Disney's new film, Big Hero 6, is a celebration of science and the joy of innovation. In the guise of a superhero origin story, it tells a smart, inventive tale about young science geeks who grapple with issues around the responsible use of technology. It's one of the best science-fiction films in ages. Minor spoilers ahead...
A lot of people would argue that the real test of science fiction is whether a story revolves around scientific discovery, or some kind of novum. And then, how well the story explores the possible applications and ramifications of that new scientific idea. (This is one of several accepted definitions of science fiction.) By this standard, Big Hero 6 is terrific. The whole plot is driven by new inventions, and the film grapples with the different possible uses and implications of them.
Not only that, but the film's characters are pretty much all science geeks, and a lot of the most enjoyable scenes involve them geeking out about materials science and the difference between a titanium skeleton and a carbon fiber skeleton. (That said, this film is not hard science fiction, which should surprise nobody.)
The main character of Big Hero 6 is a young guy named Hiro Hamada, a genius robot-maker who just wants to take part in illegal robot fights. Until his brother Tadashi introduces him to all of the supergenius geeks at the San Fransokyo Institute of Technology, who are creating the next generation of bizarre inventions in one improbably cramped open-plan laboratory. And Tadashi shows off his own invention: an inflatable medical robot called Baymax.
After that, Hiro just wants to go to the Institute himself, and put his own amazing robotics skills to the test — but after everything goes wrong, he's forced to use his own cleverness and his brother's robot Baymax to set things right, along with a few other science geeks. That's all the plot synopsis I'm going to give, which is pretty much covered in the trailer.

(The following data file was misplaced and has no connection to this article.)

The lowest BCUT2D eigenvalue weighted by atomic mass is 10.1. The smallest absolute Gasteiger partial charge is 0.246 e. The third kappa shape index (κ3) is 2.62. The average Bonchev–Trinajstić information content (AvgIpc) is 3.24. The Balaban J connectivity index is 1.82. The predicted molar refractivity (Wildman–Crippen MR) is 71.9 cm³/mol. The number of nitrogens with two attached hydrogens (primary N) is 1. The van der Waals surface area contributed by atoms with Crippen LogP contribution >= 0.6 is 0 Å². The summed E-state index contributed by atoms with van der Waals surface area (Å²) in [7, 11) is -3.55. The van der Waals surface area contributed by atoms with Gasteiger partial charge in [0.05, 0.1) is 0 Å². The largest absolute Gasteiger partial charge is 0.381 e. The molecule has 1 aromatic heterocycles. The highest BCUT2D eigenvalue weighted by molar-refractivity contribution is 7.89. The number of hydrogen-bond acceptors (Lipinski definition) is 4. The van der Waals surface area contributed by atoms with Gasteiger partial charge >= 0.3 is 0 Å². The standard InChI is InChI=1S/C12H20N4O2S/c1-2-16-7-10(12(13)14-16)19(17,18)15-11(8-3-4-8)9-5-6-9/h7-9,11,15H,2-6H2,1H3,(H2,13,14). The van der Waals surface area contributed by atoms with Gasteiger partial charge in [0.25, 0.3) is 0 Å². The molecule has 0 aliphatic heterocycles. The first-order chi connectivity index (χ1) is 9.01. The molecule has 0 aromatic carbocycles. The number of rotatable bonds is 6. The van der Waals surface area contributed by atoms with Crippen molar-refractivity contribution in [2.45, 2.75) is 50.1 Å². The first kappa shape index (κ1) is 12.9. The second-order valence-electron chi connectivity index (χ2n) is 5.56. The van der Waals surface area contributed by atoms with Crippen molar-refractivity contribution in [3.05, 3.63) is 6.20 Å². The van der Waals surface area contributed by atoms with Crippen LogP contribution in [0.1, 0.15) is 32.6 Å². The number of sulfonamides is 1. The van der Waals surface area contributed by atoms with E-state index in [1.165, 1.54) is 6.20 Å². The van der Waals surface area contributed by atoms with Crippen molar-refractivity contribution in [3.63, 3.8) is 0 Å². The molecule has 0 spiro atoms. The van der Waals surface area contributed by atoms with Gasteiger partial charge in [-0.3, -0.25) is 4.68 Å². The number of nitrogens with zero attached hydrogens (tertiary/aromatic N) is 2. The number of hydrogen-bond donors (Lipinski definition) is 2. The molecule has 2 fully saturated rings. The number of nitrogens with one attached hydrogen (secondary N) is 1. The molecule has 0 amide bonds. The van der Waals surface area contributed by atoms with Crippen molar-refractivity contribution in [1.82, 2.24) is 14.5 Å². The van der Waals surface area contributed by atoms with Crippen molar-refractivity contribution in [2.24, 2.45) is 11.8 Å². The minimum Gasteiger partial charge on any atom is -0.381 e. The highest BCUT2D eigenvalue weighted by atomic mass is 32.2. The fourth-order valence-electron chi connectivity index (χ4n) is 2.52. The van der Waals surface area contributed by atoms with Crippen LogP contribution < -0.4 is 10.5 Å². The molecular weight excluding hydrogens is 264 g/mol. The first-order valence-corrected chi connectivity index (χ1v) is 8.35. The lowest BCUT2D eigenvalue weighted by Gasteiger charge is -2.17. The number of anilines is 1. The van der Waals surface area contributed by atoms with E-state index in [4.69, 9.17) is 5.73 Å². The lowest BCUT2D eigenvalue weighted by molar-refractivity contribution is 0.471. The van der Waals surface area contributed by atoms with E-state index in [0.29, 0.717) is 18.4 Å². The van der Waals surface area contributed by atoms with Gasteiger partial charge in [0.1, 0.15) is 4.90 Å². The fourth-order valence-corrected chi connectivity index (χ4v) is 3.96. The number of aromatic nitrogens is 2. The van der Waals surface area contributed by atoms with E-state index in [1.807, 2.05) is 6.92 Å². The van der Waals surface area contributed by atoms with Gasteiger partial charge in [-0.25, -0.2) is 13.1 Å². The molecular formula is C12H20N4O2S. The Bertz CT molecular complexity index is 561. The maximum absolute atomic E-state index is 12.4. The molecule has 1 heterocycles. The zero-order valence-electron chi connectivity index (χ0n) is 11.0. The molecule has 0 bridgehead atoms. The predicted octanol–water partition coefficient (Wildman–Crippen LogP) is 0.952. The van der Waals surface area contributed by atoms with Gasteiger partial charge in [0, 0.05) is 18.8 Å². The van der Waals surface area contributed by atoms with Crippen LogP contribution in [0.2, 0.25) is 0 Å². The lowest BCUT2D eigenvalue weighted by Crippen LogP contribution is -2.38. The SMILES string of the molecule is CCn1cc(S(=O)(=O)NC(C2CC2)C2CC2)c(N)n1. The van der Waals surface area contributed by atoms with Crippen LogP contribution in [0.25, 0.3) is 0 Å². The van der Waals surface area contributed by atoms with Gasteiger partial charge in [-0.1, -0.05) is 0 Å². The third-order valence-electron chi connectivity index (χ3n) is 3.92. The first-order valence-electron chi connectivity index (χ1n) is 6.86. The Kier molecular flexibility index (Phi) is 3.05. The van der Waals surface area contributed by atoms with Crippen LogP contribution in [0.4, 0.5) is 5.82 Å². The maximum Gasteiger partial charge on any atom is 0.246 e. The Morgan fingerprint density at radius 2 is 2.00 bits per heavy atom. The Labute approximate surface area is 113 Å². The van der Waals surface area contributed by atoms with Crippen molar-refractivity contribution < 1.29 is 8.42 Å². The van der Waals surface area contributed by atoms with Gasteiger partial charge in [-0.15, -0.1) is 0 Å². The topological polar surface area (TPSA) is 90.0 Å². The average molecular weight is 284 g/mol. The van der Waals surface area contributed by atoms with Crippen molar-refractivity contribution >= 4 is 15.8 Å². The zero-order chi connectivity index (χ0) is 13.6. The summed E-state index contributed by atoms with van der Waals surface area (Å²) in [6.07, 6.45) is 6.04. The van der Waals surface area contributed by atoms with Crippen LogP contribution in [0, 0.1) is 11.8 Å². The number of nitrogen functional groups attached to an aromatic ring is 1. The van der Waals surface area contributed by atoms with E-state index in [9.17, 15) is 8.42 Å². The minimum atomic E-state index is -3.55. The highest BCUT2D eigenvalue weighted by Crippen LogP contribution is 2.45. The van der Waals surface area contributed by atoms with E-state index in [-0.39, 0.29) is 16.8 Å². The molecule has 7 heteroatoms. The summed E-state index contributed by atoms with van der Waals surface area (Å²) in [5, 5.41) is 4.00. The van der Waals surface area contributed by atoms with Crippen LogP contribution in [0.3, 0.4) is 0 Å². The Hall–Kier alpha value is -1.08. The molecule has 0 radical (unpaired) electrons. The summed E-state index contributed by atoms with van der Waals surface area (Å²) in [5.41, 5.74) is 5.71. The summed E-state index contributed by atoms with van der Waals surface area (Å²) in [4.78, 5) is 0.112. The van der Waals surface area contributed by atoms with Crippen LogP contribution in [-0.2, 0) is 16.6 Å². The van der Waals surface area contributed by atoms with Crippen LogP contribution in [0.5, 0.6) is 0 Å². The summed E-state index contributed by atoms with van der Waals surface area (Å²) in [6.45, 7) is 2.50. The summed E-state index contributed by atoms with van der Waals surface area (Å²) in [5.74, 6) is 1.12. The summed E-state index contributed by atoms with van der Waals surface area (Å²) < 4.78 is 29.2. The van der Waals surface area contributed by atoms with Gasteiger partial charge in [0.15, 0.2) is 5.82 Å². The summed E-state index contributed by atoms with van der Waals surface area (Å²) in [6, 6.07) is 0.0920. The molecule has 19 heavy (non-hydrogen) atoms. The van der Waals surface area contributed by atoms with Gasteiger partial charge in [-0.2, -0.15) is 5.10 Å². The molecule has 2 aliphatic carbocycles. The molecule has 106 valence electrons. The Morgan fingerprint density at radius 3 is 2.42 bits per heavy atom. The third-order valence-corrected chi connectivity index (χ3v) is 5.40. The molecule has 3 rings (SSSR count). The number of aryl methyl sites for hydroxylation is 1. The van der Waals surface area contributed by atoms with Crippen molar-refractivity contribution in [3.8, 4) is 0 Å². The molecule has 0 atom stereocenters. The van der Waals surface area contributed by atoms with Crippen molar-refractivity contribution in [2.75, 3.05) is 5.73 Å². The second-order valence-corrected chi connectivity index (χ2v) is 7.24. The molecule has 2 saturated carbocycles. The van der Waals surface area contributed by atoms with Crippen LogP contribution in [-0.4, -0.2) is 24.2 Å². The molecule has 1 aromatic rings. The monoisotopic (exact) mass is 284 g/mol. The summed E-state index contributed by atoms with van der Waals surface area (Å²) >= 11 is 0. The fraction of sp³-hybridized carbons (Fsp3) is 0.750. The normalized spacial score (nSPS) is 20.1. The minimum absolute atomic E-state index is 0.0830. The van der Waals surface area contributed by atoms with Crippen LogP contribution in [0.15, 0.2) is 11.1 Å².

The first 15 or 20 minutes of Big Hero 6 are just dazzling in the sheer number of cool widgets the movie throws at you. Especially when Hiro is traveling around the fictional mash-up city of San Fransokyo and meeting the other science geeks for the first time, the idea parade pretty much never stops. Even as the movie goes on, the neat ideas keep coming at a fairly brisk pace, but they're always cool scientific discoveries rather than fantasy bling.
And speaking of San Fransokyo, it's an incredibly weird setting, that pushes the whole movie to another level of surrealism and futuristic strangeness. As its name suggests, it's a combination of San Francisco and Tokyo, full of streetcars and Victorian houses and torii and giant carp balloons. The hybrid geography and culture seems to suggest mixed-race, multinational future in which the neatest creations come out of the Pacific Rim as a whole rather than one country.
The visuals in this movie are pretty dazzling and colorful, and directors Don Hall and Chris Williams lavish lots of attention to the long shots of the skyline with its mish-mosh of insane skyscrapers and crazy lights. Unlike Wreck-It Ralph, which drew its visual impact from the collision of different video game styles, this movie bombards you with different types of cultural and heroic imagery, while managing to suggest that it's all of a piece.